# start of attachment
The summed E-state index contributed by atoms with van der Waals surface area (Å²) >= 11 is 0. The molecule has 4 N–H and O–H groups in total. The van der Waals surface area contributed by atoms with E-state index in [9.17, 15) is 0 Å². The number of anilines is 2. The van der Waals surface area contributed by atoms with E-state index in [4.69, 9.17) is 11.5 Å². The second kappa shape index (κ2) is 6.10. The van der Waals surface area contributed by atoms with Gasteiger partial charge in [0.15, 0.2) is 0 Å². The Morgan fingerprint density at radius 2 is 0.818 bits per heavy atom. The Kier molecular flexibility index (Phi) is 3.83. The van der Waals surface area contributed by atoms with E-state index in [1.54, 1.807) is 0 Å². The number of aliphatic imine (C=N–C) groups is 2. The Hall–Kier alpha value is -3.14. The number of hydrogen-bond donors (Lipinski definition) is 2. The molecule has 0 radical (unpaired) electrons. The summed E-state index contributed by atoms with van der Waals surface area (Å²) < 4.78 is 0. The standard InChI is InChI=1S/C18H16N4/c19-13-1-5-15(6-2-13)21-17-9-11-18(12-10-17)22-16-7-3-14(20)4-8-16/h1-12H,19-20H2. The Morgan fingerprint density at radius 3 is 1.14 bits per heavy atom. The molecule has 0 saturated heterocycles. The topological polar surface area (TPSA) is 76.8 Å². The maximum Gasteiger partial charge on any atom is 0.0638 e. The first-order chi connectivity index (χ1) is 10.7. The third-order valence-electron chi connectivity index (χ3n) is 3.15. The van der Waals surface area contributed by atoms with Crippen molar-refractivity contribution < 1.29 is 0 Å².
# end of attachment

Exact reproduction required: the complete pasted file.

The summed E-state index contributed by atoms with van der Waals surface area (Å²) >= 11 is 0. The molecule has 4 N–H and O–H groups in total. The van der Waals surface area contributed by atoms with E-state index in [9.17, 15) is 0 Å². The number of anilines is 2. The van der Waals surface area contributed by atoms with E-state index in [4.69, 9.17) is 11.5 Å². The second kappa shape index (κ2) is 6.10. The van der Waals surface area contributed by atoms with Gasteiger partial charge in [0.15, 0.2) is 0 Å². The Morgan fingerprint density at radius 2 is 0.818 bits per heavy atom. The Kier molecular flexibility index (Phi) is 3.83. The van der Waals surface area contributed by atoms with E-state index in [1.54, 1.807) is 0 Å². The number of aliphatic imine (C=N–C) groups is 2. The Hall–Kier alpha value is -3.14. The number of hydrogen-bond donors (Lipinski definition) is 2. The molecule has 0 radical (unpaired) electrons. The summed E-state index contributed by atoms with van der Waals surface area (Å²) < 4.78 is 0. The standard InChI is InChI=1S/C18H16N4/c19-13-1-5-15(6-2-13)21-17-9-11-18(12-10-17)22-16-7-3-14(20)4-8-16/h1-12H,19-20H2. The Morgan fingerprint density at radius 3 is 1.14 bits per heavy atom. The molecule has 0 saturated heterocycles. The topological polar surface area (TPSA) is 76.8 Å². The maximum Gasteiger partial charge on any atom is 0.0638 e. The first-order chi connectivity index (χ1) is 10.7. The third-order valence-electron chi connectivity index (χ3n) is 3.15. The van der Waals surface area contributed by atoms with Crippen molar-refractivity contribution < 1.29 is 0 Å².